Two tiny eyes peered from the hole in the stone wall, flitting this way and that as they searched.  At last the owner of those eyes ventured from his darkened abode and stole across the hard, cold stone floor.  His silent little paws moved him toward the base of a rustic wooden cabinet in the corner.  His whiskers twitched as he sniffed the cracks between the stones.  Nothing.  Once again the gray mouse was deprived of his daily bread.  Crumbs had been scarce the last few months, but recently they had vanished all together.

Disappointed, he plopped down on his haunches and stared about the small cottage housing his own home.  Though cleaner than a priest’s white robe, the stone interior was also bare.  No drapes, no rugs.  Just a rickety stool near the window and a cabinet by the wall.  Even the sun was not allowed to bathe the stones with its golden light.  The shutters were closed for almost every hour of the day, keeping the corners dark and cold.

Suddenly the mouse stiffened.  His ears perked up warily as a faint sound moved in on the silent atmosphere.  Footsteps!  Turning his tail around, the mouse scampered back to the safety of his little hole.

A moment later the shuffling footsteps reached the door.  The entrance was then flooded with light as a stooped figure entered the house.  The light only remained a few moments, however.  With a creak the door was shut once again.

The person moved toward her stool in the corner and let out a sigh as she sat down.  With callused fingers the heavy brown veil over her head was removed, revealing long gray hair and an age-weathered face.  Puah was only fifty-two, but a hard life after her husband’s death several years previous had worn her down to look like a weak old woman.   Her shoulders were thin and stooped, tired under the weight of worry and pain.

The woman’s weary gaze roamed the single room.  Was this her fate?  Was she to die in a cheerless, empty room with a pantry barren of even a crumb of bread?

Once again footsteps were heard outside the house. Puah turned to open the shutters and looked out to the bright outdoors.  A large group of people talked cheerily amongst themselves as they passed by on the street.  A few steps behind them came several more, and like the first, carried small bags of money.  The widow’s heart leaped within her frail body.  It was the day to bring offerings to the temple!

But as soon as the excitement arrived, it disappeared.  She had nothing to give.  Nothing.  It had been ages since she had held even one small mite.  The compassion and pity of her neighbors had been all that had sustained her these last few months.  Yet now she yearned to give.

“Oh, God of my fathers,” she cried, “the psalmist said he had not seen the righteous forsaken, nor their seed begging bread.  Here I am now, oh great Jehovah, a poor, starving widow in need of bread.  Have mercy on your maidservant, I pray, and grant me something to give.”

Puah turned from the window and returned to her stool.   Across from her stood the old cabinet her husband had made to grace their new home when they were married.  She had sold everything to buy sustenance after poor Thomas’ death.  Only this weathered piece of furniture had remained because she hadn’t been able to sell it.

Now an overwhelming feeling urged her to search the compartments.  She stood and shuffled across the floor and began to open the cabinet doors.  Finally she reached the last door on the bottom . . . and there lay two mites.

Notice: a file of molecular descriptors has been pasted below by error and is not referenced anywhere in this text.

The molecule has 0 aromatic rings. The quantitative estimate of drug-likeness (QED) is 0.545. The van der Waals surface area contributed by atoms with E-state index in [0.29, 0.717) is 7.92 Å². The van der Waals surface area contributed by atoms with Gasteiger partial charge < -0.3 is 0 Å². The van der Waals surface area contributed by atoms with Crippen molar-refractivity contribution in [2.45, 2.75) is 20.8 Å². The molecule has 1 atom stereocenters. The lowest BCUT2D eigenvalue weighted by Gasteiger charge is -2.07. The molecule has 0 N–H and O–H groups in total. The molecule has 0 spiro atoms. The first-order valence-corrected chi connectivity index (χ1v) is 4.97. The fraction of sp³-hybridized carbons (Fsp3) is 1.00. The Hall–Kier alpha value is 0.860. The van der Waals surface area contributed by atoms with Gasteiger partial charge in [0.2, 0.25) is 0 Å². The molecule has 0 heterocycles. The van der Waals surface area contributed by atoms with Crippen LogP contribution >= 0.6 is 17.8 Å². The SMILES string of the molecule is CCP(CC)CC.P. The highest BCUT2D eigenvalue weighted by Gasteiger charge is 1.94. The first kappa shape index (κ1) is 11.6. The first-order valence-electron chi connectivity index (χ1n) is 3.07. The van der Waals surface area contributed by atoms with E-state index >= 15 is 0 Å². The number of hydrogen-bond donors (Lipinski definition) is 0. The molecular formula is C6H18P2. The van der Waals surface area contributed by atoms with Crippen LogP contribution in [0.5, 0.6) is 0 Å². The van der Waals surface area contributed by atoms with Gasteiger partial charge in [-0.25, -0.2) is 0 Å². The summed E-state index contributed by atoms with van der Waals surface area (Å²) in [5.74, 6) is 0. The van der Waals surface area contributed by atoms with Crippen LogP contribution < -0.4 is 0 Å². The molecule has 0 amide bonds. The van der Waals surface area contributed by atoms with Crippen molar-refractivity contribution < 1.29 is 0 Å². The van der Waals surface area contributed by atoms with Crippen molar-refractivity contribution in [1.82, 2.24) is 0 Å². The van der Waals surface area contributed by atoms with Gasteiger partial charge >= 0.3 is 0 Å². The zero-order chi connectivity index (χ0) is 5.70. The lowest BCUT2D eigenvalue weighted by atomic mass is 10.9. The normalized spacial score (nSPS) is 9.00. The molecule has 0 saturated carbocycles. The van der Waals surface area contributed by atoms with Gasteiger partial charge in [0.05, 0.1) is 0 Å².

“Oh, my Lord!” Puah exclaimed, scooping up the precious coins.  “You have heard my cry!”

Two mites were the least one was allowed to give in the temple offerings.  But it didn’t matter.  She now had something to give!

With new strength in her bones, Puah hurried from the house.  Her anxious feet carried her down many streets until she reached the temple where she would plant her seed into Jehovah’s work.

Inside the busy temple, thirteen trumpet-shaped chests lined a far wall.  Each was designated for different needs.  Without hesitation, she hurried over and tossed her two mites into the one marked for the poor.

As the mites clinked onto the coins inside the chest, Puah did not realize a man in the corner was noting her actions.  He turned to a cloister of men behind him and said, “I tell you, that poor widow cast more in than everyone else who has given.  They cast in out of their abundance, but she, out of her lack, cast in all that she had.”

Puah left the temple, feeling more strength and joy than she had experienced in months.  She walked upright with a spring in her step, a smile gracing her wrinkled face.   Inside was a knowing that her God would provide for her every need.

Her pleasant walk soon ended and she neared her small home.  As she drew closer, she noticed a large basket on her front step.  Curious, she knelt before the heavy package and peaked inside.  What she saw made her gasp.  Inside were a colorful assortment of fruits, several loaves of fresh bread, and a bright, new purple outer garment.  In the corner nestled a leather bag.  Puah reached in with a trembling hand and scooped up the small pouch, tipping it up side down to allow the contents to spill out.  Her eyes grew wide as glimmering coins fell into her lap.

“Oh, God,” she wept joyfully.  “You have kept your promise and have turned my two mites into plenty.  You are my Jehovah-Jireh!”


“Give, and it will be given to you: good measure, pressed down, shaken together, and running over will be put into your bosom. For with the same measure that you use, it will be measured back to you.”

Luke 6:38